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Mary Rasmussen

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DURHAM — UNH Professor Emerita of Music Mary Helen Rasmussen of Durham, N.H., passed away peacefully at her home on Jan. 26, 2008. She was 77 years old and had suffered from cancer intermittently since 1970.

A true polymath, she was a world renowned expert on the history of musical instruments and their representation in works of art. She was an active cellist and viola da gamba player, and in her youth had been an outstanding performer on the tuba and trombone. She also was a conductor and an enthusiastic promoter of training young people in the performance of chamber and orchestral music, and had developed considerable skill in the repair of stringed instruments. Her scholarly articles and reviews have been published in several distinguished journals.

A recipient of Ford, Guggenheim and Fulbright grants for research, she had lectured at such institutions as Harvard, the University of Wisconsin and Boston University and at meetings of the American Musicological Society and the College Music Society.

Mary was born in Dover, N.H., in 1930, the daughter of Edwin and Florence Rasmussen. She graduated from the University of New Hampshire with a bachelor's degree in 1952 and then went on the University of Illinois, receiving a Master of Music in low brass performance in 1953 and a Master of Library Science in 1965. For two years, she taught public school in Gorham, N.H., and was always proud that of the entire music faculty at UNH, she was the only member to have actually taught in the New Hampshire school system. She joined the UNH faculty in 1968 from which she retired in 1997.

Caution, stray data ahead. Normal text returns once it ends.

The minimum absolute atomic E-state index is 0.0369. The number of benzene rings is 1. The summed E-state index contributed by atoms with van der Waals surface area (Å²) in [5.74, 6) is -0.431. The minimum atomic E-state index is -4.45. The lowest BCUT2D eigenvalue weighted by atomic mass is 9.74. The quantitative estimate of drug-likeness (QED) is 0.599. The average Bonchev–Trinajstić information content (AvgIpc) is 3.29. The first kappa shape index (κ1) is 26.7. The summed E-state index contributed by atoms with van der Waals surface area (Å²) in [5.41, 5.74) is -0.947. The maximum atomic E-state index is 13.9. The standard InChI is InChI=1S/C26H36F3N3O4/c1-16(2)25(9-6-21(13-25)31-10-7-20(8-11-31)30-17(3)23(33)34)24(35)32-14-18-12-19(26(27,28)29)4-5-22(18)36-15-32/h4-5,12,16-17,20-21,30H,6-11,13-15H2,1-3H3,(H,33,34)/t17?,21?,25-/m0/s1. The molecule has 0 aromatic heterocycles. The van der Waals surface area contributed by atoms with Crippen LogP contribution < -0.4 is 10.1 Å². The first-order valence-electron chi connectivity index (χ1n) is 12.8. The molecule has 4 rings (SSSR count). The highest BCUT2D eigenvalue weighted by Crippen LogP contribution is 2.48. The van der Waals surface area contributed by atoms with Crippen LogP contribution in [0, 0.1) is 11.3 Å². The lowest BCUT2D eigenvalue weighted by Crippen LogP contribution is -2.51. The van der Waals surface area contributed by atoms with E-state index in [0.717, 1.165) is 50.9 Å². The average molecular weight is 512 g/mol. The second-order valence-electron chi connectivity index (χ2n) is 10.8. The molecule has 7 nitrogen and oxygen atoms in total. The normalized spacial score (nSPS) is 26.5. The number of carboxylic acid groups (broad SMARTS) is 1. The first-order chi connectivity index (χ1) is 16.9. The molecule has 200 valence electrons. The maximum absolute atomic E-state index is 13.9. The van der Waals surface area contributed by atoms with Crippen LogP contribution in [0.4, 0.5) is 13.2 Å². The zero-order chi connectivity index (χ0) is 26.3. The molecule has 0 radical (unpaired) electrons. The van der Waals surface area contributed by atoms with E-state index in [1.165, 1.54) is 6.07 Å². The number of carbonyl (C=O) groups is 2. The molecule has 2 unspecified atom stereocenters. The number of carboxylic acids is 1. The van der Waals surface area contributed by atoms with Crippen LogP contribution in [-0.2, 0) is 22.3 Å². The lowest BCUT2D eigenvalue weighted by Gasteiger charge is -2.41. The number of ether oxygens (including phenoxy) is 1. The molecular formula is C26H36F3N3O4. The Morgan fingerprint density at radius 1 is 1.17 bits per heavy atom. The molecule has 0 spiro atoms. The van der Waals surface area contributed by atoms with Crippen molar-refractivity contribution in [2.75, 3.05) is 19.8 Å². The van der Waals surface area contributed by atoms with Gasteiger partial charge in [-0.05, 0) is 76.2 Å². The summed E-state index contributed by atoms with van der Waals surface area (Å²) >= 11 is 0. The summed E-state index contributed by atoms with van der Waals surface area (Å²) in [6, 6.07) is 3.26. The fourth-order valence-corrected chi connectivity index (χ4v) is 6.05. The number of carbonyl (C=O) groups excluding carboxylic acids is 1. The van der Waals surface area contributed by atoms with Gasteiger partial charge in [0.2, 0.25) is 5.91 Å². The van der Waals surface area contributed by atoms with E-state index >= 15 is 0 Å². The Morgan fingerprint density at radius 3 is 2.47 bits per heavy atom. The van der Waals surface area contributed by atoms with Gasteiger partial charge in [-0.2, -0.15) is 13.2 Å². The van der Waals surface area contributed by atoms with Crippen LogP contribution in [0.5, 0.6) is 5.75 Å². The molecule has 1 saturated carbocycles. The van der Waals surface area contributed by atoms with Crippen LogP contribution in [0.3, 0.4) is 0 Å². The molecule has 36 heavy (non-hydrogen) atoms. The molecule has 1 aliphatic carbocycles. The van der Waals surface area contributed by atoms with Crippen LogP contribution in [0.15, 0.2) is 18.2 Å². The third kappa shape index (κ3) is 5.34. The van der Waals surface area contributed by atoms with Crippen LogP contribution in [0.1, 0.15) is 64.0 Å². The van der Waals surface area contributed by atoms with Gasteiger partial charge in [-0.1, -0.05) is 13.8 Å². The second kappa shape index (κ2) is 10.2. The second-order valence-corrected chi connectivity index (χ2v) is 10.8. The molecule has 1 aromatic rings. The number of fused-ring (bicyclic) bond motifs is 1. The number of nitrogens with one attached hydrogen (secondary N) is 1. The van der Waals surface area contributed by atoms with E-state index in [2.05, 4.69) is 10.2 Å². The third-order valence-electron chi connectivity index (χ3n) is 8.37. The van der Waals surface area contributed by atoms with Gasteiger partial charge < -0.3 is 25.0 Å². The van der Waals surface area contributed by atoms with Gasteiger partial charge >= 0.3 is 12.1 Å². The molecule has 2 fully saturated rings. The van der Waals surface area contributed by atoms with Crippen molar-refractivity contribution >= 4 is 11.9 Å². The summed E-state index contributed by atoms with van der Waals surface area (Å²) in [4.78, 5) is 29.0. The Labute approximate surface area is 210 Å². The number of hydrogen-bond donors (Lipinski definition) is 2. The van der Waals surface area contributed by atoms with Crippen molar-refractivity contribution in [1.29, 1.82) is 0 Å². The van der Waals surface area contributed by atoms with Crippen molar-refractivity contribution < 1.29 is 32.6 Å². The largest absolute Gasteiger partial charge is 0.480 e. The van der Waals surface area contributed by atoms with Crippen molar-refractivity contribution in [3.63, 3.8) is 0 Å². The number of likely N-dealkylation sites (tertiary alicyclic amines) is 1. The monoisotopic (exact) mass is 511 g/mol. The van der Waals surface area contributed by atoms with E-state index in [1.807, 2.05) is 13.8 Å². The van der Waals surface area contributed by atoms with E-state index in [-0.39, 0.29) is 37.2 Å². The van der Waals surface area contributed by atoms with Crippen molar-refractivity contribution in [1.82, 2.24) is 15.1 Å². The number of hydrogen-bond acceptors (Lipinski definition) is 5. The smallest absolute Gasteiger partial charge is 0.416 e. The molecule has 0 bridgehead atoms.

Mary's teaching reflected the unusual scope of her interests, and was infused always with her high standards and expectations. She impressed undergraduates with the necessity for developing string programs in public schools, and inspired graduate students by her comprehensive knowledge as a research scholar. She was a passionate advocate for the UNH library. Although music was her passion, Mary was proud of her athletic endeavors, particularly as goalie for the UNH women's field hockey team and as director of the Durham youth tennis program for many years.

She will be remembered as a specially gifted human being exhibiting a rare combination of intense independence, intellectual curiosity, strong opinions vigorously expressed, practical skills, sensitive personal insight, loyalty, neighborliness, and great courage in the face of adversity.

She is survived by her brother, John, his wife, Jane, three nieces and one nephew.

A memorial service is scheduled for 2 p.m. on April 5 at the Durham Community Church. Donations in her honor may be made to the Seacoast Cancer Center of Wentworth-Douglass Hospital in Dover, N.H., or to the charity of your choice.

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Published in Fosters from Jan. 31 to Feb. 1, 2008
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